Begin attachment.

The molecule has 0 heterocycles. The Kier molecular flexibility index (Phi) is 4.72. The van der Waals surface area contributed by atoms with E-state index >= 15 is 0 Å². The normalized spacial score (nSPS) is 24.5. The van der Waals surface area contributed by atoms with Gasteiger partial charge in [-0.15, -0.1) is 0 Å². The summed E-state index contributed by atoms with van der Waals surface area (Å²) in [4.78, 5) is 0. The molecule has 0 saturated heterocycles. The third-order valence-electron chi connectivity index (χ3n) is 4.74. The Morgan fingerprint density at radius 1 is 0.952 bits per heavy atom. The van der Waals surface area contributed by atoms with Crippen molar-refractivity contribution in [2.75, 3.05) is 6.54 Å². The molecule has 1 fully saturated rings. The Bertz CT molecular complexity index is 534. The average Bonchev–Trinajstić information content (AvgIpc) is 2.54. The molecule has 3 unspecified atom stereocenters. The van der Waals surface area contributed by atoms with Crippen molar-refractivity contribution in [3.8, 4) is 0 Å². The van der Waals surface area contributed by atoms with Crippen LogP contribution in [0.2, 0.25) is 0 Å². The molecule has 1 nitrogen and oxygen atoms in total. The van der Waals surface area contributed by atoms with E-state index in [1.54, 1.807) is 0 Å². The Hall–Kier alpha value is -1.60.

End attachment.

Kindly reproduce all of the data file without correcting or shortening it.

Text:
The molecule has 0 heterocycles. The Kier molecular flexibility index (Phi) is 4.72. The van der Waals surface area contributed by atoms with E-state index >= 15 is 0 Å². The normalized spacial score (nSPS) is 24.5. The van der Waals surface area contributed by atoms with Gasteiger partial charge in [-0.15, -0.1) is 0 Å². The summed E-state index contributed by atoms with van der Waals surface area (Å²) in [4.78, 5) is 0. The molecule has 0 saturated heterocycles. The third-order valence-electron chi connectivity index (χ3n) is 4.74. The Morgan fingerprint density at radius 1 is 0.952 bits per heavy atom. The van der Waals surface area contributed by atoms with Crippen molar-refractivity contribution in [2.75, 3.05) is 6.54 Å². The molecule has 1 fully saturated rings. The Bertz CT molecular complexity index is 534. The average Bonchev–Trinajstić information content (AvgIpc) is 2.54. The molecule has 3 unspecified atom stereocenters. The van der Waals surface area contributed by atoms with Crippen molar-refractivity contribution in [3.8, 4) is 0 Å². The van der Waals surface area contributed by atoms with Crippen LogP contribution in [0.2, 0.25) is 0 Å². The molecule has 1 nitrogen and oxygen atoms in total. The van der Waals surface area contributed by atoms with E-state index in [1.54, 1.807) is 0 Å². The Hall–Kier alpha value is -1.60.